Issuing shares, i.e. selling part of the company’s ownership, and paying a dividend on those shares of 3.6%? At first sight, you may say the dividends, but dividends are paid on after tax profits and are not tax deductible. The interest on a bond is tax deductable as a business expense. On an after-tax basis and a corporate tax rate of 40%, the real cost of money would be 60% of the interest rate or 0.6x6% =3.6% after tax. So from the corporate perspective there is no difference.

However, the investor who buys those dividend paying shares can claim the dividend tax credit and makes on an after-personal-income-tax basis 3.2% . The 6% interest rate would be taxed at the top margin rate of say 50% and he/she makes only 3% after-tax. Thus the investor prefers the dividends and the company will likely sell the shares easier than the corporate debt.

It is these kinds of number games and all those ratios we discussed in the previous segment that determine a corporation’s capital structure. Often shareholder rights and ownership are just pipedreams, with management only acting in its own interest. Either way through share equity or lending, the corporation will raise capital when needed for its operations or yet another acquisition.

This is why many investors feel so frustrated and powerless when investing in the stock market. In theory they own the company, in real life they only provide a different form of capital than lenders. Real Estate investors feel they have more control over their investments and that is true to some degree. But they forget two essential factors:

1: They are only in control if they run the real estate operation. Single property owners and true partnerships are indeed in control. But this, in my books is not investing but the running of a business. So basically they are the management and employees of this real estate investment company.

2: Typical joint venture (JV) investors have little or no say in the operation of a real estate investment. They just collect a monthly cheque for 10 to 15% return per year, while the rest of the profits remain with the partner(s) in charge of the real estate purchase and operations, sometimes called the finder(s). What other than risk is the difference with a mortgage or debt? None! The finders are similar to the management of a share trading corporation.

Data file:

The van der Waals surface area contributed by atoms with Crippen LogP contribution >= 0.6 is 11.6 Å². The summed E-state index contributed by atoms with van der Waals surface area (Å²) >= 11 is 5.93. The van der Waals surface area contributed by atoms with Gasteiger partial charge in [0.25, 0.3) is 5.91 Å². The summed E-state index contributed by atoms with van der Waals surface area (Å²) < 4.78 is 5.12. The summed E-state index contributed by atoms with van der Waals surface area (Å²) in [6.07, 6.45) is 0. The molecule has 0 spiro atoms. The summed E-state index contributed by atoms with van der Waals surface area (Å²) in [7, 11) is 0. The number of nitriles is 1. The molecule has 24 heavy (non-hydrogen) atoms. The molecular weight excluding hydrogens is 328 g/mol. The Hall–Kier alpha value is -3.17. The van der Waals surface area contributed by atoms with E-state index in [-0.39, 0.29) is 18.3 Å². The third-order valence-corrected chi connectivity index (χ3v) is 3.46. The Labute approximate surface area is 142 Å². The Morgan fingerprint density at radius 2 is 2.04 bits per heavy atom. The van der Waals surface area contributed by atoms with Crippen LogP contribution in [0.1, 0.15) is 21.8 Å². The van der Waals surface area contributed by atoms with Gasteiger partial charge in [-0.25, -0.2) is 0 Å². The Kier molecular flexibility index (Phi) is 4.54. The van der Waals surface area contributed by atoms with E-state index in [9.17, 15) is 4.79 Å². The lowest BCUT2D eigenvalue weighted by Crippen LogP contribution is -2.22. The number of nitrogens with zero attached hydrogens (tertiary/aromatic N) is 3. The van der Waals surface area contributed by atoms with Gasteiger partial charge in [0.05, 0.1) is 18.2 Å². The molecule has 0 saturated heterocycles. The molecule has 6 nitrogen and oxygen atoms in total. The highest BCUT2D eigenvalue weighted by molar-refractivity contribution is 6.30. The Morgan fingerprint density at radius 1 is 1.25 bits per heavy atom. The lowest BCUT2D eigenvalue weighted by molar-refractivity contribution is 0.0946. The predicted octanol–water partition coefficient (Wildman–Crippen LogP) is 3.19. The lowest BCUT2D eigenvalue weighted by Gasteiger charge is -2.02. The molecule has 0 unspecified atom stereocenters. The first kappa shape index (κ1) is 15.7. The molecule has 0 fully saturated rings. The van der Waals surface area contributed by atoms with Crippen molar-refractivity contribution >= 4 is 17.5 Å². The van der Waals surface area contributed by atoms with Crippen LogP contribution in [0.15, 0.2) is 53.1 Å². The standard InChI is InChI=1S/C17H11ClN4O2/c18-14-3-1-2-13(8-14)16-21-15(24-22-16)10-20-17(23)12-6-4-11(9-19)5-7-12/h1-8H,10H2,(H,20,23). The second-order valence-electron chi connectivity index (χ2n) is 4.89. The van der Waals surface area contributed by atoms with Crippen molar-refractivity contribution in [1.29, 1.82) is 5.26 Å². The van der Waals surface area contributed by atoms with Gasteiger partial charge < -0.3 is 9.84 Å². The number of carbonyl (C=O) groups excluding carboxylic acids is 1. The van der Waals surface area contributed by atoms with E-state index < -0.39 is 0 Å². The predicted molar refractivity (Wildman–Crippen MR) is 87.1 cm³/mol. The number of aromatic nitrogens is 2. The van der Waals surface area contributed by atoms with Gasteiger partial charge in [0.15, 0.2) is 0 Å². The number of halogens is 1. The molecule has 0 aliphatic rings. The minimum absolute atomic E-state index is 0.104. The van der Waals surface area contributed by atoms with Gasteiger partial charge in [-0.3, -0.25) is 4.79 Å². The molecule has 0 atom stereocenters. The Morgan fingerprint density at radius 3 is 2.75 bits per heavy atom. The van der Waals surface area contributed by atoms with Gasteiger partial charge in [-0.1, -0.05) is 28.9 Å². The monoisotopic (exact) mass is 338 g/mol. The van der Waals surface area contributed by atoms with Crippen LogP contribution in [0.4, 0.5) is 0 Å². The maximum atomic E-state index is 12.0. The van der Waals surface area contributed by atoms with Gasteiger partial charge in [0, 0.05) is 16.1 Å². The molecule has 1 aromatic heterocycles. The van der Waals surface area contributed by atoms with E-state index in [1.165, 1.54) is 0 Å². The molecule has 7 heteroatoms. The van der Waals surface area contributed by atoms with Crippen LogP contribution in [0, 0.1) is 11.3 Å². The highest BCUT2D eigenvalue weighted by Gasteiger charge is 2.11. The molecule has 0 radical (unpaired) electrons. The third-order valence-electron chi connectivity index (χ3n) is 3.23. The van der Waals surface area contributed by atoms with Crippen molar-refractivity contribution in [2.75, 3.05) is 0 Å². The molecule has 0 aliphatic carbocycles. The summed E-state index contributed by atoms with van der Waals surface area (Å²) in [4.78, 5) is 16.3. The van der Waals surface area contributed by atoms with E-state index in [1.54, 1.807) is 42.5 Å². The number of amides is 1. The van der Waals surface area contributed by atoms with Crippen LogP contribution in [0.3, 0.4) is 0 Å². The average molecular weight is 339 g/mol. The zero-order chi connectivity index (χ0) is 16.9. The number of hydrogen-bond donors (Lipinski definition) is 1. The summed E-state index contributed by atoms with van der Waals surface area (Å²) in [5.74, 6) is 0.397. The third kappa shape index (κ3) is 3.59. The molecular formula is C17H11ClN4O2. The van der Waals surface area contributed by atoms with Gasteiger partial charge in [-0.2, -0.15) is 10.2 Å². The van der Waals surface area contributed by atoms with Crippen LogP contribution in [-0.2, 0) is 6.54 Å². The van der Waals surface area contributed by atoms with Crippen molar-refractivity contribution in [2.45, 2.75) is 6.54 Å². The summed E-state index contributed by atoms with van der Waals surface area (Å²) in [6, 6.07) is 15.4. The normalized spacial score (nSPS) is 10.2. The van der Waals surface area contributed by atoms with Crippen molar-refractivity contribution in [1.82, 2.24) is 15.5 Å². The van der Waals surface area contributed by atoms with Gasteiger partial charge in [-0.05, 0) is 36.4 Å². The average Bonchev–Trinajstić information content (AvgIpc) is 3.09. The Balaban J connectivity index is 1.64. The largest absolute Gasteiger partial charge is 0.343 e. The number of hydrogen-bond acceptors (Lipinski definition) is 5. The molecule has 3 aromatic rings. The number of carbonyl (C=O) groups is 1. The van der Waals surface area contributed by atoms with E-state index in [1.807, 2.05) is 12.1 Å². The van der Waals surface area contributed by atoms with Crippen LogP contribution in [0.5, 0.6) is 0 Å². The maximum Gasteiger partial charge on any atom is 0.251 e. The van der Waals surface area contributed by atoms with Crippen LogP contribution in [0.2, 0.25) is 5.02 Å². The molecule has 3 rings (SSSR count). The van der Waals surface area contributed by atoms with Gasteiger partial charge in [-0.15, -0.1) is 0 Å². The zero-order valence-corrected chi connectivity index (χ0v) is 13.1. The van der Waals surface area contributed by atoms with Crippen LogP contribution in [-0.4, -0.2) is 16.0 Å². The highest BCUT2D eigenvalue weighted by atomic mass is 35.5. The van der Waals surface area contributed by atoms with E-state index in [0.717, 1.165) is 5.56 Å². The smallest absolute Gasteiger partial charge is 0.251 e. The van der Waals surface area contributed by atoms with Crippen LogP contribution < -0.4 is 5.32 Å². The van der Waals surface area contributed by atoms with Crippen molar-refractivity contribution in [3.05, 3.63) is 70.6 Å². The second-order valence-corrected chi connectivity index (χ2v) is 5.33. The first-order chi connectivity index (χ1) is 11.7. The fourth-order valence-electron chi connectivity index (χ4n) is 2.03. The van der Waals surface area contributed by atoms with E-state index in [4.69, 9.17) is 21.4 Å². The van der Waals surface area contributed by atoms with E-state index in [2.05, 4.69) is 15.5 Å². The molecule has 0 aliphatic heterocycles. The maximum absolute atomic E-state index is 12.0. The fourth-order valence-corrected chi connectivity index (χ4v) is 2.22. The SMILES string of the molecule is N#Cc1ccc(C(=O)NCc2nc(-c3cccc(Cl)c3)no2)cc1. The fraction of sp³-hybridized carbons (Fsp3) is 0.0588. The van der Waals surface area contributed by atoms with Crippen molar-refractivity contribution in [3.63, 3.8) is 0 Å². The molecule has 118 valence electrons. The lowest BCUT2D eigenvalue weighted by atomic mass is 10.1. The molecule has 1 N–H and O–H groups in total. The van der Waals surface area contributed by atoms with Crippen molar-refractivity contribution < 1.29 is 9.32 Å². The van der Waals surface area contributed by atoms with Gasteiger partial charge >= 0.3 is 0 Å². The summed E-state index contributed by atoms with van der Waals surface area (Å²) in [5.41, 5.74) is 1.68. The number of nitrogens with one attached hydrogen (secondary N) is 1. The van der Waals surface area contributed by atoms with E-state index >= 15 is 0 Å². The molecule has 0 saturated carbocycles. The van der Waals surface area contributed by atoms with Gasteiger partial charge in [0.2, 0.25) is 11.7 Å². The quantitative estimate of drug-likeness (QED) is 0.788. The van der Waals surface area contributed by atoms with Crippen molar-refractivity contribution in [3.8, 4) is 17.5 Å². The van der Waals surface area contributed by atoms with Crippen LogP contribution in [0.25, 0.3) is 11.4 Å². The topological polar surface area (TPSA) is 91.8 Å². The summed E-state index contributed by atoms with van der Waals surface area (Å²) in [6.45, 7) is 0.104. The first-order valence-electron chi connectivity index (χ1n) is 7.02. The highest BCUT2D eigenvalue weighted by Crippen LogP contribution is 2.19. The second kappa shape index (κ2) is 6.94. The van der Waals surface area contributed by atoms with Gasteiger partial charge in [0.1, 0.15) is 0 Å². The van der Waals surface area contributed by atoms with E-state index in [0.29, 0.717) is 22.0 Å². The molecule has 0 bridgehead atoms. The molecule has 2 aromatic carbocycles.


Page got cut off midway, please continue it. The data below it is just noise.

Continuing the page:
Basically, whether you run a corporation or a real estate joint venture, you are management and typically you are in control. While when you are the corporate share holder or the financing partner of a JV you are the source of rented capital.

Having made these important distinctions, you as an investor should now be able to look at your investments being it real estate or stock market investments in a much different light. Either way, you are not executing the business and you are not the board of directors. You are just supplying money in the hope of making more money without getting really involved with running the business – this is true investing.

Whether you are corporate management (including the board) or whether you are the ‘finder’ of a JV, you are not an investor. You are trying to increase the value of an investment for others (sometimes including your own equity) through your work and expertise. Your compensation is exactly that, compensation for your work and expertise. Of course this compensation can be in all kinds of forms ranging from share options to dividends or bonuses or plain salary.

When investing in real estate, the suppliers of capital

Thursday, March 18, 2010

Does anyone do any stock investing with drips? Dividend reinvestment plans?

I do drips on my US stocks since I have little use for converting every little U.S. denominated dividend into Cdn Dollars.

Some of the advantages are that you don't pay brokerage commissions.
Sometimes you get a slight discount on the market price.
It is a painless form of cost averaging.

If you invest in good (not exessively high) dividend yielding companies that on a regular (or even better anual) basis increase their dividends, some historical studies show that on average you make around 12-15% per year. The dividend increases provide inflation protection that no GIC will provide.

John Drehman claims that investing in dividend paying stocks at average Price Earning ratios or Price over Book Value ratios results in better long term results than in Growth or Momentum Stocks. Jeremy Siegel calculated that over the long term, dividend reinvested stocks perform better with market crashes than without. During the crashes, they paid out dividends (although sometimes temporarily reduced) and allow you, unemotionally to buy lots of shares at undervalued market prices. You buy only a few when the market is overpriced. Jeremy went so far as to conclude that if you bought $1000 S&P500 stocks and their survivor stocks, at the market peak of 1929 and reinvested the dividends every year, including during the Great Depression then by 1954, your investment value would be $4440. If there had been no Great Depression and the market had moved at a steady pace to the same 1954 market level, your investment value would have been $2720.